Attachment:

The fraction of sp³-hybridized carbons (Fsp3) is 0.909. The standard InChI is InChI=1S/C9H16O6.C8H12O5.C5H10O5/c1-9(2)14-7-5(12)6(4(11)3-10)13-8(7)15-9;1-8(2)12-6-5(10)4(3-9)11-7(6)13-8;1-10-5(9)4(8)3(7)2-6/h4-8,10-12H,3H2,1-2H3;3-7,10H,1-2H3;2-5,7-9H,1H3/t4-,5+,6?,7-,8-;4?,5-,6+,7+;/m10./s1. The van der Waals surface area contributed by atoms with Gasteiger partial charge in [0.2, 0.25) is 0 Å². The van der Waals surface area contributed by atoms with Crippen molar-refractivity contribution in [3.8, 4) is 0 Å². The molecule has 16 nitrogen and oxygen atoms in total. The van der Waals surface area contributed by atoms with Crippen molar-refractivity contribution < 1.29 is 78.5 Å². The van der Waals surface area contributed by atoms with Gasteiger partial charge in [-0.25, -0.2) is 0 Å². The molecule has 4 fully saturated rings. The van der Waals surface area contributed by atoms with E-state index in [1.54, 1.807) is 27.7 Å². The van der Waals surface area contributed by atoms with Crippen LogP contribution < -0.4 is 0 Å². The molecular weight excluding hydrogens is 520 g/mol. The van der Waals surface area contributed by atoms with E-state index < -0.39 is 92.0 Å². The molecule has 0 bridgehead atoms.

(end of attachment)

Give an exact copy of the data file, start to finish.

The fraction of sp³-hybridized carbons (Fsp3) is 0.909. The standard InChI is InChI=1S/C9H16O6.C8H12O5.C5H10O5/c1-9(2)14-7-5(12)6(4(11)3-10)13-8(7)15-9;1-8(2)12-6-5(10)4(3-9)11-7(6)13-8;1-10-5(9)4(8)3(7)2-6/h4-8,10-12H,3H2,1-2H3;3-7,10H,1-2H3;2-5,7-9H,1H3/t4-,5+,6?,7-,8-;4?,5-,6+,7+;/m10./s1. The van der Waals surface area contributed by atoms with Gasteiger partial charge in [0.2, 0.25) is 0 Å². The van der Waals surface area contributed by atoms with Crippen molar-refractivity contribution in [3.8, 4) is 0 Å². The molecule has 16 nitrogen and oxygen atoms in total. The van der Waals surface area contributed by atoms with Crippen molar-refractivity contribution < 1.29 is 78.5 Å². The van der Waals surface area contributed by atoms with Gasteiger partial charge in [-0.25, -0.2) is 0 Å². The molecule has 4 fully saturated rings. The van der Waals surface area contributed by atoms with E-state index in [1.54, 1.807) is 27.7 Å². The van der Waals surface area contributed by atoms with Crippen LogP contribution < -0.4 is 0 Å². The molecular weight excluding hydrogens is 520 g/mol. The van der Waals surface area contributed by atoms with E-state index < -0.39 is 92.0 Å². The molecule has 0 bridgehead atoms.